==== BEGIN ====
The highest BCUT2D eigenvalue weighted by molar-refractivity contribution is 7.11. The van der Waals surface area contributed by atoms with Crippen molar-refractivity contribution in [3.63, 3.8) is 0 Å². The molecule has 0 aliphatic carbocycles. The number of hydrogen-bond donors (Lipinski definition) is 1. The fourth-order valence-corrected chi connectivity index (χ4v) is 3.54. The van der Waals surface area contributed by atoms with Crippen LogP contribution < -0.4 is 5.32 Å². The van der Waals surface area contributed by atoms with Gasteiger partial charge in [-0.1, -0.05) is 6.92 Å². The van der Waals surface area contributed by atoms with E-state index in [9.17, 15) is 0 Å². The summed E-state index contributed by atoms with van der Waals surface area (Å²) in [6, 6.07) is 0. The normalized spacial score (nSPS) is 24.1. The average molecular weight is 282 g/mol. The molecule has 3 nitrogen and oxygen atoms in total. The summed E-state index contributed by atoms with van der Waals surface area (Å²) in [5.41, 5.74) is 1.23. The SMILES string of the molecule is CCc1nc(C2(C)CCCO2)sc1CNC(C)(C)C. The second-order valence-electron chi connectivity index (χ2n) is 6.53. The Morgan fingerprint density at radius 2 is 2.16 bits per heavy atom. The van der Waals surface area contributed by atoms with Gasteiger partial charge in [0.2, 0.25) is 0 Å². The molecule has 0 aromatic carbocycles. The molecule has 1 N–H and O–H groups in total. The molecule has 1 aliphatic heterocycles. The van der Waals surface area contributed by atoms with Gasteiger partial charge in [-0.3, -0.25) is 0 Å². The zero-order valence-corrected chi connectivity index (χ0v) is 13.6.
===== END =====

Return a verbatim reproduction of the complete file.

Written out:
The highest BCUT2D eigenvalue weighted by molar-refractivity contribution is 7.11. The van der Waals surface area contributed by atoms with Crippen molar-refractivity contribution in [3.63, 3.8) is 0 Å². The molecule has 0 aliphatic carbocycles. The number of hydrogen-bond donors (Lipinski definition) is 1. The fourth-order valence-corrected chi connectivity index (χ4v) is 3.54. The van der Waals surface area contributed by atoms with Crippen LogP contribution < -0.4 is 5.32 Å². The van der Waals surface area contributed by atoms with Gasteiger partial charge in [-0.1, -0.05) is 6.92 Å². The van der Waals surface area contributed by atoms with E-state index in [9.17, 15) is 0 Å². The summed E-state index contributed by atoms with van der Waals surface area (Å²) in [6, 6.07) is 0. The normalized spacial score (nSPS) is 24.1. The average molecular weight is 282 g/mol. The molecule has 3 nitrogen and oxygen atoms in total. The summed E-state index contributed by atoms with van der Waals surface area (Å²) in [5.41, 5.74) is 1.23. The SMILES string of the molecule is CCc1nc(C2(C)CCCO2)sc1CNC(C)(C)C. The second-order valence-electron chi connectivity index (χ2n) is 6.53. The Morgan fingerprint density at radius 2 is 2.16 bits per heavy atom. The van der Waals surface area contributed by atoms with Gasteiger partial charge in [0.2, 0.25) is 0 Å². The molecule has 0 aromatic carbocycles. The molecule has 1 N–H and O–H groups in total. The molecule has 1 aliphatic heterocycles. The van der Waals surface area contributed by atoms with Gasteiger partial charge in [-0.3, -0.25) is 0 Å². The zero-order valence-corrected chi connectivity index (χ0v) is 13.6.